two mentioned) but I peaked occassionally into a solo Fripp
experience, and see some points of reference there. Majestical loops
of e-bowed guitars, trying to play an ambient patterns, but with just
too much variation to drift away, and too minimal to be exciting.
Sometimes the sounds are all over the place and is it a hughly
reverbed free improv cum symphonica. Sorry, I pass on... (FdW)
Address: www.burningshed.com

Vehiculos De Ocasion are a Norwegian duo, who both play guitar. This
release, with the length of 21 minutes, consists of one piece of an
improvised guitar duet, which was used as the basic material for a
concert later that recording day. Which makes me wonder: why isn't
there a recording of the concert on this disc? I mean, there is
enough space on it. What is there to say about this release? Lo-fi
recording of some randomly played sounds on the guitar, with some far
away voices (maybe they used an open microphone, and are these sounds
pouring in from outside?) and in the second half some more feedback
being used? Not bad, although not utter brilliant, but it makes me
curious enough to hear the resultant live remix of that evening. (FdW)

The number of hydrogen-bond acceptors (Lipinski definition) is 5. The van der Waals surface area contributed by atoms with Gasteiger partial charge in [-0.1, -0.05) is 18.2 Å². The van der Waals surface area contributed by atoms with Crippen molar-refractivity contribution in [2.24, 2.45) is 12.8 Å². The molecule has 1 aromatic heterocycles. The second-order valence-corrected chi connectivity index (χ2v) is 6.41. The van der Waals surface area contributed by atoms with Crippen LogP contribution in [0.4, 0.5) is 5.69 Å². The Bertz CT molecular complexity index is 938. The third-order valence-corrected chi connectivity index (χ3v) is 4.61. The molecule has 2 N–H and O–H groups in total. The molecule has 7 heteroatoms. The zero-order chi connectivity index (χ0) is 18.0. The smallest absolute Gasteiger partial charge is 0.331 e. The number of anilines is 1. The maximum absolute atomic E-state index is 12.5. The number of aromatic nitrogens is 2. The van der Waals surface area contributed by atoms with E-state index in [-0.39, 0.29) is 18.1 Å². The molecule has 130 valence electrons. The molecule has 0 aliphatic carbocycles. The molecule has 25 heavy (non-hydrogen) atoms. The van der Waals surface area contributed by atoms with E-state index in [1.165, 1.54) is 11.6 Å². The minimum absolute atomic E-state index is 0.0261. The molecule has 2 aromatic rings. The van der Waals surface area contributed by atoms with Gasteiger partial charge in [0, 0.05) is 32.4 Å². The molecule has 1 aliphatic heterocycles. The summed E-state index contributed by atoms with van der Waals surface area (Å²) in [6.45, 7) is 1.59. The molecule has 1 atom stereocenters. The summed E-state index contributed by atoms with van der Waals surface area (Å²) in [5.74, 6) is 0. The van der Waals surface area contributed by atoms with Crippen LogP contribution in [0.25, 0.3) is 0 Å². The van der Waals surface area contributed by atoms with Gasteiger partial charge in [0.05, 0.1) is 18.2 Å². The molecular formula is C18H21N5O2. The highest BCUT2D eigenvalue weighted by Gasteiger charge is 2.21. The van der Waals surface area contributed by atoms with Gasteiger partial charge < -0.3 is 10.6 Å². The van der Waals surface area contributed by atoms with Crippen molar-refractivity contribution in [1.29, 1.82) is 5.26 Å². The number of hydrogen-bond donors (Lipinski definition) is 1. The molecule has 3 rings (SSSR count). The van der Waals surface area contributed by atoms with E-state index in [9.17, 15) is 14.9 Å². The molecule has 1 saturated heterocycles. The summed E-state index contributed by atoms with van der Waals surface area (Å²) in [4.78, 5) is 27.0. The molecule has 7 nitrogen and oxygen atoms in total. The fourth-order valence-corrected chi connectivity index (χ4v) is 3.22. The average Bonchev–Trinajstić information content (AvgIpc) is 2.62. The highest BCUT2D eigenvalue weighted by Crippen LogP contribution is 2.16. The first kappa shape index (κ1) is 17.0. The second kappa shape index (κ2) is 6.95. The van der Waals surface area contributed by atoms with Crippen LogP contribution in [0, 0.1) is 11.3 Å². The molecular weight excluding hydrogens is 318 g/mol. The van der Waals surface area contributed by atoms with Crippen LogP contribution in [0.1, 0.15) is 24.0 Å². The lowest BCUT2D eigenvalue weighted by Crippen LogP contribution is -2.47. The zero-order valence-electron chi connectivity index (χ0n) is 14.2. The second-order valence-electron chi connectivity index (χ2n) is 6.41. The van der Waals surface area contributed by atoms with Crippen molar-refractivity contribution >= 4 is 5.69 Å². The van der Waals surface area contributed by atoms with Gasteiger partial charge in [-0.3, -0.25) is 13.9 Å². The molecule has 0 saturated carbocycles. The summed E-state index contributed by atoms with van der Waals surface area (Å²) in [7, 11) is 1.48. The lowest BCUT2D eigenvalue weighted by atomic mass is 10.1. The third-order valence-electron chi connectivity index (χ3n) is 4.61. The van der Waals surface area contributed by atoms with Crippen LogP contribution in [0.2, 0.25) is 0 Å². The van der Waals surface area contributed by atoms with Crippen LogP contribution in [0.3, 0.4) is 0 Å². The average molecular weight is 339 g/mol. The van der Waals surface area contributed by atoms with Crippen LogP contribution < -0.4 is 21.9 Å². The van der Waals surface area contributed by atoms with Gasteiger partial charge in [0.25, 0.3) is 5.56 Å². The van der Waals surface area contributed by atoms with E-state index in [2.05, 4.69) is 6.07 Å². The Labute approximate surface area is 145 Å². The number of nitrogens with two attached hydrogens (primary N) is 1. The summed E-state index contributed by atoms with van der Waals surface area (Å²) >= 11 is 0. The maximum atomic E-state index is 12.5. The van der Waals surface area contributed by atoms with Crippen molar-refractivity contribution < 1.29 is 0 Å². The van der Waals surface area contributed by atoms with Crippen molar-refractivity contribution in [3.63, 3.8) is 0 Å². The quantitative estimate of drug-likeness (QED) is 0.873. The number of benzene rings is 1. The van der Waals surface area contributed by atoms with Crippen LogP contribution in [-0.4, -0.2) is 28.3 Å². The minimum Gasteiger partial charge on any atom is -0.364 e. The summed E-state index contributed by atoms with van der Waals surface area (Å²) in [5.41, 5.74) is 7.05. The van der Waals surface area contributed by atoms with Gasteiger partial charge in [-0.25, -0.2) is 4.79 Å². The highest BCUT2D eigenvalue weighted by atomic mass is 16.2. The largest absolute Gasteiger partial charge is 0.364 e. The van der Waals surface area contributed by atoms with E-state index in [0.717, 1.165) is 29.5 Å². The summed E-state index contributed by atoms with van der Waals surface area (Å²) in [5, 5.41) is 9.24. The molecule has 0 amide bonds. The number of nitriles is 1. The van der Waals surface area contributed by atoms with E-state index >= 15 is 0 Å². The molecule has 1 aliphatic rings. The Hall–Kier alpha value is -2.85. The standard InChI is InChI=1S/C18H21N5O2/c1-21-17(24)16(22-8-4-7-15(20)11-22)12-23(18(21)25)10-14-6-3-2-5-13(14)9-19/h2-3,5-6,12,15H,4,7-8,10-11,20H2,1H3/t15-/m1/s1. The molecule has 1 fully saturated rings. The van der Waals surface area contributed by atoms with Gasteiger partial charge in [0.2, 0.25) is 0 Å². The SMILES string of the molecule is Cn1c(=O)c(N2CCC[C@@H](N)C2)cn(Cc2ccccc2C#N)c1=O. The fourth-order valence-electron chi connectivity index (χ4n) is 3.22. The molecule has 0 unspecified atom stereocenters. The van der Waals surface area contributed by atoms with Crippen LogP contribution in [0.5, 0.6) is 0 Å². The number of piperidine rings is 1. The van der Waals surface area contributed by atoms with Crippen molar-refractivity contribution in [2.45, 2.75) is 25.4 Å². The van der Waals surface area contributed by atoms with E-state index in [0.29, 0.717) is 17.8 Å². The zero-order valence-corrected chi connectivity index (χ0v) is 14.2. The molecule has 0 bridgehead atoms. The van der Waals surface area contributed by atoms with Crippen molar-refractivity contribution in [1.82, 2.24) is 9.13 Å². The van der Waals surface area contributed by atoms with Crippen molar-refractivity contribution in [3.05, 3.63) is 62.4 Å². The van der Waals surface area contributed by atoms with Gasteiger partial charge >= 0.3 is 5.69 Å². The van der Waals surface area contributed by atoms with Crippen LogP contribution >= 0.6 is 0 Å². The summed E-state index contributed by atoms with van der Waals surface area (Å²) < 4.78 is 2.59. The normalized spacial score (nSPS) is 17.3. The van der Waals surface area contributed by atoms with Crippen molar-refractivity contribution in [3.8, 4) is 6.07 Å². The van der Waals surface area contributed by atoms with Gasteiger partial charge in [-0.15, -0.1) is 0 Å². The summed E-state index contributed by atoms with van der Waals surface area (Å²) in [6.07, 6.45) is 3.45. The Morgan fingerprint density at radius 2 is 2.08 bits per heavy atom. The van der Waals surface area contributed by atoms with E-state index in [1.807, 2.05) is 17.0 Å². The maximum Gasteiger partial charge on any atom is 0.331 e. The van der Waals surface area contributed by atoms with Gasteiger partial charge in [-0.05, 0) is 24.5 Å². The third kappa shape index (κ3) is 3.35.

Address: <tchartan@yahoo.com>

OFF SITE (2CD compilation A Bruit Secret)
If I understand correctely, this double CD contains live recordings
made at the Off Site Gallery of a festival curated by Taku Sugimoto.
A lot of people from the world of improvisation are involved, but
'composition' is at stake here. Each piece lists performer(s), aswell
as soundsources and most important the composer (who not necessiraly
perform their own pieces). It would have been nice to see the scores
of the pieces that are performed, because even when one knows that
these pieces are composed, they still sound, at times, improvised
(but of course it's always great to see scores of experimental
music). There are pieces for traditional instruments (acoustic and
electric guitar or accordion) but also contact microphones, paper,
radios, sinewaves and there is even a piece by the Portable
Orchestra, who play on wide array of electronic pieces from around